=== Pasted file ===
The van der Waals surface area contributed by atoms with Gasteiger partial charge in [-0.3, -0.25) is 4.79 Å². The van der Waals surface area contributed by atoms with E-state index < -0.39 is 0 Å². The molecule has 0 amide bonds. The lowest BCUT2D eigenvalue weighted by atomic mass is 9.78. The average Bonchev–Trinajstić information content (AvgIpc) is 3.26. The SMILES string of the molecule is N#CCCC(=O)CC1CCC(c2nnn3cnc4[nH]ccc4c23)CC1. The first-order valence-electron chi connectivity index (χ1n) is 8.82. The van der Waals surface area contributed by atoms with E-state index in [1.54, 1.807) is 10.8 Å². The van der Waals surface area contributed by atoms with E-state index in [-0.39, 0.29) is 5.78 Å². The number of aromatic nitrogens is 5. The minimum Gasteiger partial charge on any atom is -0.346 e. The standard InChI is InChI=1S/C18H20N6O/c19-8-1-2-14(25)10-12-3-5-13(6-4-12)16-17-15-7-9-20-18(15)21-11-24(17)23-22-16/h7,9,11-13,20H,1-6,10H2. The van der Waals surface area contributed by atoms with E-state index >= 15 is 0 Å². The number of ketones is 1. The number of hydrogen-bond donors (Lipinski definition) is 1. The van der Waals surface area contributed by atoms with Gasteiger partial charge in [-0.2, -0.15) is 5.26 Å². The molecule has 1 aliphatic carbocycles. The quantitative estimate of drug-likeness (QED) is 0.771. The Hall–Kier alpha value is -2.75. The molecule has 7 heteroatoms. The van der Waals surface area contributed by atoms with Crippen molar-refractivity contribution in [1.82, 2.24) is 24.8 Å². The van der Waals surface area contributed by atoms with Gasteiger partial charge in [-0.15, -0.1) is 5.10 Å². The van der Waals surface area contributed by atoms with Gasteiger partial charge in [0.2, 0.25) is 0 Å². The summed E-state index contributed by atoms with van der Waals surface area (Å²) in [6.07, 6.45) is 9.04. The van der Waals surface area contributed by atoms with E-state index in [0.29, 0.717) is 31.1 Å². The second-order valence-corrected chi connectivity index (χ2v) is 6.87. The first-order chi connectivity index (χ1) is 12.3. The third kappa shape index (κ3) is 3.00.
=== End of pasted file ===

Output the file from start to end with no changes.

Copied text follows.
The van der Waals surface area contributed by atoms with Gasteiger partial charge in [-0.3, -0.25) is 4.79 Å². The van der Waals surface area contributed by atoms with E-state index < -0.39 is 0 Å². The molecule has 0 amide bonds. The lowest BCUT2D eigenvalue weighted by atomic mass is 9.78. The average Bonchev–Trinajstić information content (AvgIpc) is 3.26. The SMILES string of the molecule is N#CCCC(=O)CC1CCC(c2nnn3cnc4[nH]ccc4c23)CC1. The first-order valence-electron chi connectivity index (χ1n) is 8.82. The van der Waals surface area contributed by atoms with E-state index in [1.54, 1.807) is 10.8 Å². The van der Waals surface area contributed by atoms with E-state index in [-0.39, 0.29) is 5.78 Å². The number of aromatic nitrogens is 5. The minimum Gasteiger partial charge on any atom is -0.346 e. The standard InChI is InChI=1S/C18H20N6O/c19-8-1-2-14(25)10-12-3-5-13(6-4-12)16-17-15-7-9-20-18(15)21-11-24(17)23-22-16/h7,9,11-13,20H,1-6,10H2. The van der Waals surface area contributed by atoms with E-state index >= 15 is 0 Å². The number of ketones is 1. The number of hydrogen-bond donors (Lipinski definition) is 1. The van der Waals surface area contributed by atoms with Gasteiger partial charge in [-0.2, -0.15) is 5.26 Å². The molecule has 1 aliphatic carbocycles. The quantitative estimate of drug-likeness (QED) is 0.771. The Hall–Kier alpha value is -2.75. The molecule has 7 heteroatoms. The van der Waals surface area contributed by atoms with Crippen molar-refractivity contribution in [1.82, 2.24) is 24.8 Å². The van der Waals surface area contributed by atoms with Gasteiger partial charge in [-0.15, -0.1) is 5.10 Å². The van der Waals surface area contributed by atoms with Gasteiger partial charge in [0.2, 0.25) is 0 Å². The summed E-state index contributed by atoms with van der Waals surface area (Å²) in [6.07, 6.45) is 9.04. The van der Waals surface area contributed by atoms with E-state index in [0.29, 0.717) is 31.1 Å². The second-order valence-corrected chi connectivity index (χ2v) is 6.87. The first-order chi connectivity index (χ1) is 12.3. The third kappa shape index (κ3) is 3.00.